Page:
Learn the Difference Between Sales and Marketing in a Law Firm

Learning the difference between sales and marketing functions in a law firm is easy and turns on two very important words:

The function of marketing in a law firm is lead generation.

The function of sales in a law firm is lead conversion.

Once you understand this important distinction, you will realize the critical role both functions play in business development for law firms. Both sales and marketing are involved in business development — one creates demand (marketing) and the other fulfills that demand (sales) by converting prospects into clients.

The Role of Marketing

The role of marketing is to differentiate your law firm from competitors by clearly communicating the benefits, value, and results you provide for your clients. Marketing’s job is to identify your target market, ascertain the best ways to communicate with that market, then create and refine messaging that resonates with your market in order to generate qualified leads for your law firm.

The Role of Sales

The role of sales is to take the leads generated by marketing and convert those leads into clients. The sales process inside a law firm begins with the intake process, where leads are further qualified and appointments set. The important role of following up with prospects — lead nurturing — is also a sales function and can involve many points of contact: emails, phone calls, texts, in-person consultations, etc.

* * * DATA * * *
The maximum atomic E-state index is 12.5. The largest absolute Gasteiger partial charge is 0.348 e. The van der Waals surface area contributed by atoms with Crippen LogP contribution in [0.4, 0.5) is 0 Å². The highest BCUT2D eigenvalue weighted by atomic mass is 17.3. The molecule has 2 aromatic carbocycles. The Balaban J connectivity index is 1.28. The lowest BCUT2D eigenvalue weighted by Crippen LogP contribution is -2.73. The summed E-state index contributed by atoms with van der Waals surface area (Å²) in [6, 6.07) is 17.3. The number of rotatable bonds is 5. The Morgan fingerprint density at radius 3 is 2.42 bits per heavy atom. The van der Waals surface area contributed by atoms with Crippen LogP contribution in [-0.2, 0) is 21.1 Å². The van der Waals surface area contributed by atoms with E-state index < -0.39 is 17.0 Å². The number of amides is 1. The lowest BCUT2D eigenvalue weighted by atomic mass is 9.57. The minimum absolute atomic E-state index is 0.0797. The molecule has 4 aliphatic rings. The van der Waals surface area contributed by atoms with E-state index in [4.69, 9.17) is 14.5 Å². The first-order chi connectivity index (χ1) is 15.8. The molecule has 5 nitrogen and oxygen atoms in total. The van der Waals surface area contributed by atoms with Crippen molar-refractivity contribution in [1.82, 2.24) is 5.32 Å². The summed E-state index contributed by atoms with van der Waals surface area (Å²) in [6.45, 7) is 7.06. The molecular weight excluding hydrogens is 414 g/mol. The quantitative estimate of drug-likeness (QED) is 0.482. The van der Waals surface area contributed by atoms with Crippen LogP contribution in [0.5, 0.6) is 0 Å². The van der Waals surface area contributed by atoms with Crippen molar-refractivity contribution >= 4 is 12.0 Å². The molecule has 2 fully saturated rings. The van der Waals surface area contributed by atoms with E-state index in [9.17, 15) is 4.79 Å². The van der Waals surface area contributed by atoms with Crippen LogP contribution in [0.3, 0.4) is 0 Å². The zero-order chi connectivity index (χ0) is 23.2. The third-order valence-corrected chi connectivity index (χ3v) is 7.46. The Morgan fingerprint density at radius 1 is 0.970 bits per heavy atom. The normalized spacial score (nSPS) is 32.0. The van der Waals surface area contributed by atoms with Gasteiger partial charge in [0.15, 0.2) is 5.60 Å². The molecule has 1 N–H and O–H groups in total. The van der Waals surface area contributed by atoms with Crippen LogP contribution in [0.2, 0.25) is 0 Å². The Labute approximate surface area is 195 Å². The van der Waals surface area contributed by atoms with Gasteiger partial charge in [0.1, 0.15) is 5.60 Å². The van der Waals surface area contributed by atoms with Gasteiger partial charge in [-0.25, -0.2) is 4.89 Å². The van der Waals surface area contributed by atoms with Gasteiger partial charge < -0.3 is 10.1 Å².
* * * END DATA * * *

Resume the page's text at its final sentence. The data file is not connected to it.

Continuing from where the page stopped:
I understand that many attorneys are reluctant to incorporate and actively deploy people trained in sales for business development. But you can’t argue with success.

Chris Johnson of Johnson Turner, the largest family law firm in Minnesota, talks about their decision to have non-attorney salespeople handle incoming phone calls and do consultations:

“Rainmaker introduced us to the idea of tracking conversion rates from our consults and we realized that some of our attorneys were good at consults and some not so much. From there, we learned to focus on having the better converting attorneys do the consults. Then we experimented with a non-attorney doing consults. It was at that point there was a fundamental shift in the purpose of that first consult. It was no longer a legal advice meeting. It was a meeting to sign up clients to later get legal advice. And we found that the conversion rates were actually higher with non-attorney sales. The attorneys who had initially thought it was a crazy idea actually enjoyed the fact that they weren’t spending dozens of hours a month in consults with potential clients that may never hire them. And so, it’s been a win-win for our attorneys and also for our business because we’ve seen higher conversion rates in the consults.”

Now that you hopefully understand the difference between sales and marketing in a law firm, you should be able to see the critical role each plays in attracting, engaging, and acquiring new clients — the lifeblood of your law firm!

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